Ask someone you trust outside of your mind. Sometimes a trusted ally or friend can be the light that pierces through a damaging story. I trust my shaman, Bridget, a lot. I’ve known her since I was 21 and she assisted Ana in my Forrest Yoga Foundation Teacher Training course. When I get stuck on a story that I think is true, but feel is limiting me – she is an ally who can reflect to me how kooky some of my internal dialogues are. It’s important to have these mirrors outside of yourself to remind you of what is helping you forward and what is holding you back. A trusted outside source can help you to become conscious of the stories you tell yourself that are not, in fact, true. The same sources can then inspire you to see the actual. We have a practice in Forrest Yoga that is similar whereby two teachers sit together and tell each other “what’s great about you.” There’s never a dry eye! Again and again our stories have limited our ability to see our own Beauty – we just need to be reminded of it now and then!

See all the possibilities. Oftentimes when we get stuck in our lives it is because a limiting story has taken up roots inside us. Our limiting stories may relate to our physical abilities, our career paths, financial situation, relationships and so much more. We get accustomed to seeing only what we think we know and excluding all the other possibilities. Ana was able to model to me through her injury journey the possibility of recovery from my own injury. When I would ask her questions about her injuries and how she worked to promote healing in her own body, her answers would inspire a curiosity in me to seek out how I might also experience healing. Seeing another possibility and being curious about it reminds our mind that there is not only one way things can go. This reminder sets us up for re-crafting the visions we have about our Self.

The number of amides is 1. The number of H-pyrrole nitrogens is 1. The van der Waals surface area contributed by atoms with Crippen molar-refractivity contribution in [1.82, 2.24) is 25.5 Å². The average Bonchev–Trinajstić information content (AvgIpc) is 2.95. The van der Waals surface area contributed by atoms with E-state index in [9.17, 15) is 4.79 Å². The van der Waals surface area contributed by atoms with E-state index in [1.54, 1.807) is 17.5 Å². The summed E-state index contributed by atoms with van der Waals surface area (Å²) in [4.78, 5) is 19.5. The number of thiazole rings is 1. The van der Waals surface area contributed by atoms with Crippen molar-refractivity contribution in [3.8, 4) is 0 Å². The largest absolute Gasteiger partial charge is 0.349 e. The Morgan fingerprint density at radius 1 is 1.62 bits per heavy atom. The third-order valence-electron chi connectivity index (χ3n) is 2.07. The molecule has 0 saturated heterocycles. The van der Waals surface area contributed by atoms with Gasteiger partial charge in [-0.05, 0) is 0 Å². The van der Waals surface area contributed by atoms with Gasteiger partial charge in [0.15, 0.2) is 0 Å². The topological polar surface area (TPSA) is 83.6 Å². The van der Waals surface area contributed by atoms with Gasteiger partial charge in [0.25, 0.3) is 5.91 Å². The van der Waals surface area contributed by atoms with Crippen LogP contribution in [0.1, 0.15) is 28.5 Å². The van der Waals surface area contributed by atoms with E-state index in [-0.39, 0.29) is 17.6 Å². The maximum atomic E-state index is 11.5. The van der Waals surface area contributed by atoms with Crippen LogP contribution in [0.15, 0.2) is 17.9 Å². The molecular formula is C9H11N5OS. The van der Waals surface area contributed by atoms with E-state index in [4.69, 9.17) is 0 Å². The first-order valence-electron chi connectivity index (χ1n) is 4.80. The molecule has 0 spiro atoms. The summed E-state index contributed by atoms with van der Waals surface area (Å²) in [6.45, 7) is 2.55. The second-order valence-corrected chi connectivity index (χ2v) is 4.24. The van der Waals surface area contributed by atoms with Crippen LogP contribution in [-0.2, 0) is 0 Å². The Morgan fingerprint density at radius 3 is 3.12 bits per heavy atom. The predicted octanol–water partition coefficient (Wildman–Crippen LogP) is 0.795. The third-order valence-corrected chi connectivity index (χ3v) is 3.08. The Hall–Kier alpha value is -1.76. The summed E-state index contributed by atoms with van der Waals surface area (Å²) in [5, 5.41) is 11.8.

Write them and read them out loud. This is perhaps the most difficult tool I’ve used to help rewrite my internal stories: I physically wrote them out on a piece of paper and read them out loud to myself. Feeling the downtrodden, sad, depressed or angry feelings that arose in me when I read my internal dialogue out loud helped me to understand how damaging these stories were to my physical, mental, emotional, energetic and spiritual well-being. I started writing out what I wanted to believe about myself, what I wanted to foster in myself and the way I intended things to happen. Reading these statements, while also very uncomfortable in a different way, brought on feelings of hope, happiness and excitement. Now I know that when a thought comes up that heavily weighs me down, I have to return to the drawing board to find a new one that helps to lift me up.

Take the time to explore what your internal dialogue is talking about inside you all the time. Feel, do you like the conversation that is being spoken? If not, take the time to bring in these tools so that you can build up your own inner champion and experience your life from a place of truthful affirmations. I know that some of you may worry that without your negative internal critic, you’ll never get anywhere in life. The truth is that you will evolve beyond your wildest imagination as you let go of that critic and tell yourself some more truthful and compelling stories.